Race will not hinder the election of a minority President

~by: Arthur Loke~

I refer to the article ‘Let electoral college choose the President’, dated 3rd Sep 2011, published in The Straits Times , and jointly crafted by Mr Ho Kwon-Ping and Mr Janadas Devan (see HERE)

The writers commented in that article that under the present system, a person from the minority races is most unlikely to be elected. Therefore, they proposed changes to the system, where an electoral college would elect the President; which is the very opposite of the ‘one-man-one-vote’ system we have today for electing our President.

If the Government is still working on racial paradigms and stereotypes of the 1960’s to assess a person’s “reliability” for his or her appointment as a high official, particularly in the military, our minorities will continue to feel set apart and disadvantaged.  Whatever the sop you offer them, including the Presidency through a electoral college selection, will not dispel the rankle of not being fully trusted.

We are 46 years into Independence, and it is time to look at the realpolitik of race in this country. The minority groups have accepted the Government’s reasons that realpolitik rather than racial prejudice is behind the reliability test with regard to certain appointments. But we cannot go on not fully trusting any minority group while foreigners are allowed into this country in large numbers to be permanent residents and citizens.

Realpolitik too has changed since the 1960’s, as it must, with Indonesia and Malaysia being quite friendly to us now.  Our water problem is almost solved and our military is considered superior to those of our neighbours.

It is time to deliver ourselves from some of these race hang-ups now that we have had half a century to build a nation and to foster a national identity. While we should not take our eyes off the terrorists who may come from all ethnic groups, there is no reason to hold back any individual from a minority group in his natural ascent.

I believe that if the Government is bold enough to appoint a few minority persons to jobs previously considered too sensitive to be allotted to them our country will have more patriots amongst our fellow citizens who are from minority races, ensuring Singapore a even more secure future.

We can then put aside once and for all this race consciousness in key jobs distribution. There is no downside to this move since renegade generals can be arrested and tried in the military courts and bad Prime Ministers can be voted out.

The proposal for a electoral college for the President to be appointed as suggested by Mr Ho and Mr Devan is not a good idea. It is a retrogressive step as it robs the Singaporean his vote and to place this power he now has in the hands of another group of persons to exercise this invaluable right.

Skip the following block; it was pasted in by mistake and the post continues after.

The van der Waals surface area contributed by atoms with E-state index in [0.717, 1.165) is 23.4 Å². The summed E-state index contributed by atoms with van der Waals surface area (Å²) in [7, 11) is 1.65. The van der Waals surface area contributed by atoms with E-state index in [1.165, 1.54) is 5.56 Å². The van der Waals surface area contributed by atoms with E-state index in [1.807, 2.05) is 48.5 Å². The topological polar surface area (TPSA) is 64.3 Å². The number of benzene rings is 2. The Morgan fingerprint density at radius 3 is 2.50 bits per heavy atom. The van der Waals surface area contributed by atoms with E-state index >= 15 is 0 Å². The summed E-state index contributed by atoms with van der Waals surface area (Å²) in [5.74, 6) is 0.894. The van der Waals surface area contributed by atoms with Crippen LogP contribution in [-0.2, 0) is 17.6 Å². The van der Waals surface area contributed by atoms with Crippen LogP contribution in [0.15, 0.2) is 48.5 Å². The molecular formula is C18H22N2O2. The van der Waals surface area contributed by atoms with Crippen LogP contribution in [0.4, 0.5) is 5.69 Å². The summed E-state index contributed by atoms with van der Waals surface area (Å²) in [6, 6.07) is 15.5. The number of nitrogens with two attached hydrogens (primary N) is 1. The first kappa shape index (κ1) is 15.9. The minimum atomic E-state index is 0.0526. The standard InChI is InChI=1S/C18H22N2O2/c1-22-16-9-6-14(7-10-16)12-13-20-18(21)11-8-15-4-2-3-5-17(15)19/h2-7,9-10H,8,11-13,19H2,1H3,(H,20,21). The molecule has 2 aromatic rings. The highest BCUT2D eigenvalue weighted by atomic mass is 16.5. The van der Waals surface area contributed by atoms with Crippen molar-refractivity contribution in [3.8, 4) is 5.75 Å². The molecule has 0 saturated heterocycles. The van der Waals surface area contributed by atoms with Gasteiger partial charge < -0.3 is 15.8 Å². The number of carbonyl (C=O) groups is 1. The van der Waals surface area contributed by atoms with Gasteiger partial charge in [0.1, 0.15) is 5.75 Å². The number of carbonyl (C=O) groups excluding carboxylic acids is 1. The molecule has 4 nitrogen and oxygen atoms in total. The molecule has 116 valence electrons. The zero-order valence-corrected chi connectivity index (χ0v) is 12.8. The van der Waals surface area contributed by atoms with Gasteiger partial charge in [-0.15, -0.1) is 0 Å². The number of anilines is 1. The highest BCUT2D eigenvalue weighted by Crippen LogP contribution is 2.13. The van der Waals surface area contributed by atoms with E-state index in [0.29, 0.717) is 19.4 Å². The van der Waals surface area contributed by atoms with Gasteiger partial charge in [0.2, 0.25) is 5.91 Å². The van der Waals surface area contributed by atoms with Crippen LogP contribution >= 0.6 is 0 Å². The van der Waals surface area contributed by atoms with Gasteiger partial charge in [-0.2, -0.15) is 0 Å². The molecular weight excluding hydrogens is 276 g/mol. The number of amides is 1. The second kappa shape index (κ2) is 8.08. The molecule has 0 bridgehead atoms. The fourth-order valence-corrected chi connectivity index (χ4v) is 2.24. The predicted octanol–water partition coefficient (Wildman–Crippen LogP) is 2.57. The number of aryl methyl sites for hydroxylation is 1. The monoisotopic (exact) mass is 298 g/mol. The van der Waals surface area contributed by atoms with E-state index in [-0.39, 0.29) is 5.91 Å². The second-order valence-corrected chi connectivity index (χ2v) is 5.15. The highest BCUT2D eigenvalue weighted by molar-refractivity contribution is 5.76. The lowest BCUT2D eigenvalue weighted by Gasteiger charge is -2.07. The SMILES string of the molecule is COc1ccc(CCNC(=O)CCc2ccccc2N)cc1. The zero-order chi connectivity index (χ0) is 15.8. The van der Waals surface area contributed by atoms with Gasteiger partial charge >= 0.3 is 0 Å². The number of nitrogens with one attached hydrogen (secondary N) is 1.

Singaporeans understand and enjoy exercising their democratic rights as the General Elections and the Presidential Elections have shown, and should never be underestimated for their political shrewdness or maturity. They should never give away something as valuable as their right to vote to an electoral college.

I agree, however, that at some point in time we will have to amend our Constitution, to allow Singaporeans of distinction to qualify as candidates.

Presently, our Constitution will not allow even a Nobel Prize winner nor a distinguished artist, musician or sportsperson to be our President. Why cannot people who have brought honour and glory to our country qualify?

Is it so critical that the President must have been a high official or someone who had run a company with a $100 million paid up capital or its equivalent to understand what his job is? Let’s not forget that handpicked Chief Executive Officers of multi-billion dollar public-listed companies have caused their companies to go bust.

Under Singapore’s current Constitution, a top-scientist like Abdul Kalam (former-President of India) will never become the Head of State. Why? Is it not possible for a President (who is let’s say a renowned novelist) to seek independent advice about his duties (concerning the reserves for instance) if he “see no ball”? Will no one help him if he should ask? Can he not get counsel from his Council of Presidential Advisors about what he is to do, if he is befuddled or feels pressured? If not, what are they there for?

If there is an amendment to the Constitution it should be with the purpose to give hope to young Singaporeans that one day they can be the President too.  If only they would excel in their chosen field or in their personal journey- if they earn the admiration of their fellow Singaporeans.  This will mean that the bar to be President will not be crossed by just a small group of people who come from similar backgrounds.

The General Elections and the Presidential Elections, which have been clean and fairly fought, have given many Singaporeans a taste of how leaders are chosen in a democracy.  In the past we elected David Marshall, a Jew, as Chief Minister. Singaporeans can in the future look forward to a person from a minority race becoming a elected President as we have less racial issues than almost any other nation that I know with such an eclectic mix of races.

If the United States with its deep racial divide can elect a President Obama there is no reason we cannot do the same.

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